Considering Graduate School: Types of Graduate Degrees
"Between my job and family, which includes three children, I
thought it would be impossible for me to accomplish my goal of becoming a
psychotherapist. But Cal State East Bay's flexible class schedule allowed me to
get a bachelor's degree in psychology, and the night and weekend schedule will
make it possible for me to complete a master's in counseling in just two years."
-- Heloisa S. Wade
Types of Graduate Degrees
There are two traditional categories of graduate degrees—master's and doctoral.
Many universities also offer combined degrees programs and certificate programs at the
Master's: Master's degree programs are offered in a wide range of
fields and may offer advanced professional or academic training. Master's degrees
can be professional or academic. Professional degrees, such as a Master of Business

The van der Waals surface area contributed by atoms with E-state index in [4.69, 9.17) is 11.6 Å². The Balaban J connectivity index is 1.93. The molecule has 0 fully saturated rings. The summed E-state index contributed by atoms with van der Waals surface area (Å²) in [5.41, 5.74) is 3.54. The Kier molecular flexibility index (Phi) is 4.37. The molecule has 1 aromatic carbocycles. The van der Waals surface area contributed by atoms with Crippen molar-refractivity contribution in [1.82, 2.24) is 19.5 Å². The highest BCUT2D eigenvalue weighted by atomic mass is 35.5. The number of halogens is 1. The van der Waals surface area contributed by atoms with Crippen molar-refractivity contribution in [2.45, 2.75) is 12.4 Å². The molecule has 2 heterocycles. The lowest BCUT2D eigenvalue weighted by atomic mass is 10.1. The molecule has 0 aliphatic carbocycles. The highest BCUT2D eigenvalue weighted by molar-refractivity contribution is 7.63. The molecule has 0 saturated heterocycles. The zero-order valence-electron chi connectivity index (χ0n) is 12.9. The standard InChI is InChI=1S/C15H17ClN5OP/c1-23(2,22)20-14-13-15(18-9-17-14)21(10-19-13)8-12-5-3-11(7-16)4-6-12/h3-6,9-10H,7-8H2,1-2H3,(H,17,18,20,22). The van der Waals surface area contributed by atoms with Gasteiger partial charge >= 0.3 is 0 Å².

Administration (MBA), are designed for employment or advancement within a given field.
Academic degrees, such as a Master of Arts, are designed for intellectual growth and are
sometimes a prerequisite for doctoral work within a given field. Master's degrees
usually take two to three years to complete.
Doctorate: Doctoral degrees, the highest
earned academic degree, can also be professional or academic. Professional doctoral degrees,
such as the Doctor of Education (EdD), stress the practical application of knowledge and
skills. Academic doctoral degrees, such as the Doctor of Philosophy (PhD), focus on advancing
knowledge through original research in a given academic field. Doctorates usually take
three to six years to complete.